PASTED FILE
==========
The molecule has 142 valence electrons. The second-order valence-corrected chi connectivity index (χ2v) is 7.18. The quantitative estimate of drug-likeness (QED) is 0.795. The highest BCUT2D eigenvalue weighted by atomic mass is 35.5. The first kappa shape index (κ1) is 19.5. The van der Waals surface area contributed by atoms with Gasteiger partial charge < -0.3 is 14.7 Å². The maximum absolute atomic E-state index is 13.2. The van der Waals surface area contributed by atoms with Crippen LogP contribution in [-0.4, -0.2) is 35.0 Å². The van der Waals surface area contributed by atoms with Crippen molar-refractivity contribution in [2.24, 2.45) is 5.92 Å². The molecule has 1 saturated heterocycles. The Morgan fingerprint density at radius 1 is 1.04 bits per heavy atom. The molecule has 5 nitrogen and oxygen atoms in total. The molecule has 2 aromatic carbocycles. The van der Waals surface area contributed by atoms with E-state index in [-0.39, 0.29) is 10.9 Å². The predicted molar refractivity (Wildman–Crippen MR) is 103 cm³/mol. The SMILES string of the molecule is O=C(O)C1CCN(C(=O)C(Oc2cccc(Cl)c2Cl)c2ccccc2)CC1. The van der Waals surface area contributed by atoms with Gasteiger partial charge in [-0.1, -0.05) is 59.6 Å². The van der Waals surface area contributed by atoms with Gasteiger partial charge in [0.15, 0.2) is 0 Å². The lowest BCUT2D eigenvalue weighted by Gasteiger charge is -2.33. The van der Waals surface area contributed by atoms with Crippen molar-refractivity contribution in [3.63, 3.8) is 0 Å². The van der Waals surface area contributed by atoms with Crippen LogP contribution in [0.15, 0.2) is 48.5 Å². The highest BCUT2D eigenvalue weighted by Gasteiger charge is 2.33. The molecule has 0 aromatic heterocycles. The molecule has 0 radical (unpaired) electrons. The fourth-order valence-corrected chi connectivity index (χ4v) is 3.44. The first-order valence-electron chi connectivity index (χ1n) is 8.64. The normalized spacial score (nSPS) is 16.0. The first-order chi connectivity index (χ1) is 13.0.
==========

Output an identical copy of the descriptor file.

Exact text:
The molecule has 142 valence electrons. The second-order valence-corrected chi connectivity index (χ2v) is 7.18. The quantitative estimate of drug-likeness (QED) is 0.795. The highest BCUT2D eigenvalue weighted by atomic mass is 35.5. The first kappa shape index (κ1) is 19.5. The van der Waals surface area contributed by atoms with Gasteiger partial charge < -0.3 is 14.7 Å². The maximum absolute atomic E-state index is 13.2. The van der Waals surface area contributed by atoms with Crippen LogP contribution in [-0.4, -0.2) is 35.0 Å². The van der Waals surface area contributed by atoms with Crippen molar-refractivity contribution in [2.24, 2.45) is 5.92 Å². The molecule has 1 saturated heterocycles. The Morgan fingerprint density at radius 1 is 1.04 bits per heavy atom. The molecule has 5 nitrogen and oxygen atoms in total. The molecule has 2 aromatic carbocycles. The van der Waals surface area contributed by atoms with E-state index in [-0.39, 0.29) is 10.9 Å². The predicted molar refractivity (Wildman–Crippen MR) is 103 cm³/mol. The SMILES string of the molecule is O=C(O)C1CCN(C(=O)C(Oc2cccc(Cl)c2Cl)c2ccccc2)CC1. The van der Waals surface area contributed by atoms with Gasteiger partial charge in [-0.1, -0.05) is 59.6 Å². The van der Waals surface area contributed by atoms with Gasteiger partial charge in [0.15, 0.2) is 0 Å². The lowest BCUT2D eigenvalue weighted by Gasteiger charge is -2.33. The van der Waals surface area contributed by atoms with Crippen molar-refractivity contribution in [3.63, 3.8) is 0 Å². The van der Waals surface area contributed by atoms with Crippen LogP contribution in [0.15, 0.2) is 48.5 Å². The highest BCUT2D eigenvalue weighted by Gasteiger charge is 2.33. The molecule has 0 aromatic heterocycles. The molecule has 0 radical (unpaired) electrons. The fourth-order valence-corrected chi connectivity index (χ4v) is 3.44. The first-order valence-electron chi connectivity index (χ1n) is 8.64. The normalized spacial score (nSPS) is 16.0. The first-order chi connectivity index (χ1) is 13.0.